WHAT DOES A MINOR GAIN FROM EMANCIPATION?
For many young people, it is simply not practical or safe to remain in their parents’ custody. This may be the case for a number of reasons, from financial and educational reasons to matters of individual autonomy. Minors who pursue emancipation enjoy many privileges of adulthood, but may also face more responsibilities and legal consequences than other minors.
Upon emancipation, minors may
- Get married to a partner
- Dictate medical care for themselves
- Live apart from their parents
- Earn and manage their own income
- Receive or purchase real estate and other property
- Enroll in schools or training programs
- Enter into legally binding contracts
- Sue another party or defend themselves in a lawsuit
It is also important to remember that emancipated minors may not supersede existing age restriction laws. For instance, an emancipated minor may choose to work in a place that serves alcohol, but may not legally drink alcohol until he or she reaches the legal age to do so.
Emancipated minors are also solely responsible for their actions, and cannot depend on their parents to bear any responsibility for damages or other legal consequences they incur. If an emancipated minor receives criminal charges, it is important to build a strong legal defense as soon as possible, to protect his or her future rights and opportunities.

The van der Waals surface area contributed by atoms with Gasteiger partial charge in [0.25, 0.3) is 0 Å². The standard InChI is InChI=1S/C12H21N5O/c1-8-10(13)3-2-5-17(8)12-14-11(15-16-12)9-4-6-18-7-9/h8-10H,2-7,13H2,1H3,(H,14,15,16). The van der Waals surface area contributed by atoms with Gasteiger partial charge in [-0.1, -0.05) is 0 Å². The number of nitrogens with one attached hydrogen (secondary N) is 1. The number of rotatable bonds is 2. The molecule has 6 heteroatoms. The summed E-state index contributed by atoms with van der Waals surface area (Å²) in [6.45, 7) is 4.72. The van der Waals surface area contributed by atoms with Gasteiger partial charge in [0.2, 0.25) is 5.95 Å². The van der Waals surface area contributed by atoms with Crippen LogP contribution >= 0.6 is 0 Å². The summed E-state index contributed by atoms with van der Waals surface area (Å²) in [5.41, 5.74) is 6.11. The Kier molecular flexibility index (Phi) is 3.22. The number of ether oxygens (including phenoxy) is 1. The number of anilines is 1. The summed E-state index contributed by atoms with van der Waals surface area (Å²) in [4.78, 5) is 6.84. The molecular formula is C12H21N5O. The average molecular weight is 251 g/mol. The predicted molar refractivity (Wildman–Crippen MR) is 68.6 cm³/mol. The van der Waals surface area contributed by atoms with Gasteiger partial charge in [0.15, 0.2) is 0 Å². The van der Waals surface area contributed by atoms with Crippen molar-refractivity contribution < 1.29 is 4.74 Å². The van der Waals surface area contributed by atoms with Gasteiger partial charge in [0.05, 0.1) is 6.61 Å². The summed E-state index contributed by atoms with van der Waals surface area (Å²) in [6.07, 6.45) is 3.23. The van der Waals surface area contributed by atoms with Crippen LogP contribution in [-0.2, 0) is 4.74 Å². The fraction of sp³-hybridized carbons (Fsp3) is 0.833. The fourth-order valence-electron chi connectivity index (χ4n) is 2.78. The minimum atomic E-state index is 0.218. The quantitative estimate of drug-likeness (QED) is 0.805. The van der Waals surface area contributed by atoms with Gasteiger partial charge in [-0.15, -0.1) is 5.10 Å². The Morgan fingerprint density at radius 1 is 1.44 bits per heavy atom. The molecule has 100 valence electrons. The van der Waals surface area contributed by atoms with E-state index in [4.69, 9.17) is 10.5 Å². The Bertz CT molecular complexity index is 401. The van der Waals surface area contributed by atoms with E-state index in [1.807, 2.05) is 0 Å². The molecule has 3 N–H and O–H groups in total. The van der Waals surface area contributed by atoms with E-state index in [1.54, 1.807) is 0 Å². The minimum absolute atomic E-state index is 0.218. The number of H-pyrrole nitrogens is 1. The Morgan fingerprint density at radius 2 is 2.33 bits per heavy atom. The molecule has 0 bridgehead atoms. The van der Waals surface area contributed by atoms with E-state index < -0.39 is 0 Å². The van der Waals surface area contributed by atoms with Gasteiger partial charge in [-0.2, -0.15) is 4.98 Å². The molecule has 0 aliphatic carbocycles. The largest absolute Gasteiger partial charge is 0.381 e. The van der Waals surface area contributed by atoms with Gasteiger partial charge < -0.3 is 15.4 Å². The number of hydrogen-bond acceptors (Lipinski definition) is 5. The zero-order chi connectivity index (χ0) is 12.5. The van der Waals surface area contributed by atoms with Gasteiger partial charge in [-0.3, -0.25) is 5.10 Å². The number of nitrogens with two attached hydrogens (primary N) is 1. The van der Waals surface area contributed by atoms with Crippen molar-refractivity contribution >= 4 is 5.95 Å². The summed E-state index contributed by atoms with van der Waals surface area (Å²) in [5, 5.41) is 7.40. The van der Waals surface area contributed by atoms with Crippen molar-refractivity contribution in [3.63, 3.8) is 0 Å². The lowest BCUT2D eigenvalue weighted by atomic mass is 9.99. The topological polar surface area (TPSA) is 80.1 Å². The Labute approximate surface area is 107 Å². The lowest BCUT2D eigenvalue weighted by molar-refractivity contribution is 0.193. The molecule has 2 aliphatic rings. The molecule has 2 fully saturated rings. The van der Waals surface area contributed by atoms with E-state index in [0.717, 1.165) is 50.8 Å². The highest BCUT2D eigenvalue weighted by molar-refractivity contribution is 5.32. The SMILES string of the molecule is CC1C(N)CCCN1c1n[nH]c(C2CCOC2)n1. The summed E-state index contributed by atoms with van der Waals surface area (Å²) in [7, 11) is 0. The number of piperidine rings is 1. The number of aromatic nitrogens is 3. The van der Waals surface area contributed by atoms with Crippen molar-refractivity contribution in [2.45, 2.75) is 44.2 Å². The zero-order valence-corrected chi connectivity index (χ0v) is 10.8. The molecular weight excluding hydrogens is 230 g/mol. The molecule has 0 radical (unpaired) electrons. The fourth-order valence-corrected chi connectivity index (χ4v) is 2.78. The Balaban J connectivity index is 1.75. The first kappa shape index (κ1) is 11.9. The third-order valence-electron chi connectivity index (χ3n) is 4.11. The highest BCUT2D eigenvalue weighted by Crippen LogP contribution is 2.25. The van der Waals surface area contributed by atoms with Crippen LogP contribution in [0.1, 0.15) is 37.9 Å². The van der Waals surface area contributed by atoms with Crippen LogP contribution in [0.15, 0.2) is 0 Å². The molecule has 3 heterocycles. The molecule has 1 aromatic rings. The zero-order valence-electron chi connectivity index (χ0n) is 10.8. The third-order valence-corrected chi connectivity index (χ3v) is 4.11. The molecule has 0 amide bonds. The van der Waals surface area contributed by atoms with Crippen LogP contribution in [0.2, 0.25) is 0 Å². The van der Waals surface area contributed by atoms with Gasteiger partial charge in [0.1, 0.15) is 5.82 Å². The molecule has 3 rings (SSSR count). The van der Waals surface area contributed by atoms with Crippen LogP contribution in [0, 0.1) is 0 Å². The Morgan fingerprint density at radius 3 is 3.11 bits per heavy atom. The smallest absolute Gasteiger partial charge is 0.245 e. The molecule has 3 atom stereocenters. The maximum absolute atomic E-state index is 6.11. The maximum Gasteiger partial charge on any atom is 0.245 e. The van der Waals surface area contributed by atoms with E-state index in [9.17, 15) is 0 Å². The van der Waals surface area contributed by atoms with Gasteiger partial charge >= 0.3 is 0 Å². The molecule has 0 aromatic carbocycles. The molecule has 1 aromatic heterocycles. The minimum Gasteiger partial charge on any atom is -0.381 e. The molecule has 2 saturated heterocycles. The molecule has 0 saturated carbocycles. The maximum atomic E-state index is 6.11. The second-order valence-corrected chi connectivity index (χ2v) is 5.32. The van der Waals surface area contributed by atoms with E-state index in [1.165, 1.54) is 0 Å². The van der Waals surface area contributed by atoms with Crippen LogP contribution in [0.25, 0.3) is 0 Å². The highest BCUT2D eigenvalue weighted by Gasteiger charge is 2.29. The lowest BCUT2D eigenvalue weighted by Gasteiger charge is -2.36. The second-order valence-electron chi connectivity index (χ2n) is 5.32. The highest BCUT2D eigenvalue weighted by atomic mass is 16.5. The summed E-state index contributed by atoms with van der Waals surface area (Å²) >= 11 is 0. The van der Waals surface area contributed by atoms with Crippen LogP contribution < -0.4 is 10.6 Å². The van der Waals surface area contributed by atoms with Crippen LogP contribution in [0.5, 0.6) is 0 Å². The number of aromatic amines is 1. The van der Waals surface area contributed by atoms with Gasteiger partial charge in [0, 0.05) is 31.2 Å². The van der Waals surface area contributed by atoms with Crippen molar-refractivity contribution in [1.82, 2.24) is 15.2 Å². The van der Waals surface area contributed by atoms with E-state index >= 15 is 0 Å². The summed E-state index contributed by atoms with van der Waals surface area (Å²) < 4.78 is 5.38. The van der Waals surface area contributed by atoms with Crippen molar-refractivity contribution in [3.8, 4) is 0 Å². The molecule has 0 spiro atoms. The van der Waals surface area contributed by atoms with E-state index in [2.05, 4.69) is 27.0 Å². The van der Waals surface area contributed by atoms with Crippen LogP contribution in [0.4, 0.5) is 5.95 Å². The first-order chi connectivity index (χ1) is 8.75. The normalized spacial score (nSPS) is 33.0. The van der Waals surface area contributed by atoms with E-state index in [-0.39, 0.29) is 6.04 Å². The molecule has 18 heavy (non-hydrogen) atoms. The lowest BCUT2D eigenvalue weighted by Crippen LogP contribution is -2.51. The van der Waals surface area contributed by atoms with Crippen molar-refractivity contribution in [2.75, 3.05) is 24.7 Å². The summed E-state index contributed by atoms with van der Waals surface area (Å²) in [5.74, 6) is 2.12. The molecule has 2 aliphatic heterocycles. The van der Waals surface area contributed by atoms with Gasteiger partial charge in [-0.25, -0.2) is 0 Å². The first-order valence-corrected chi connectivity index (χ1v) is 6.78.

If you or someone you love faces a decision about pursuing emancipation, it is important to understand the issues at stake and the tools you have to protect your rights. As an emancipated minor, you may have many more complications than you anticipate, and it is always useful to have a legal professional in your corner, to advise you of your rights and help you navigate the many complexities of modern living.
Source: FindLaw, “Rights, Privileges, and Duties of Emancipation,” accessed Feb. 20, 2018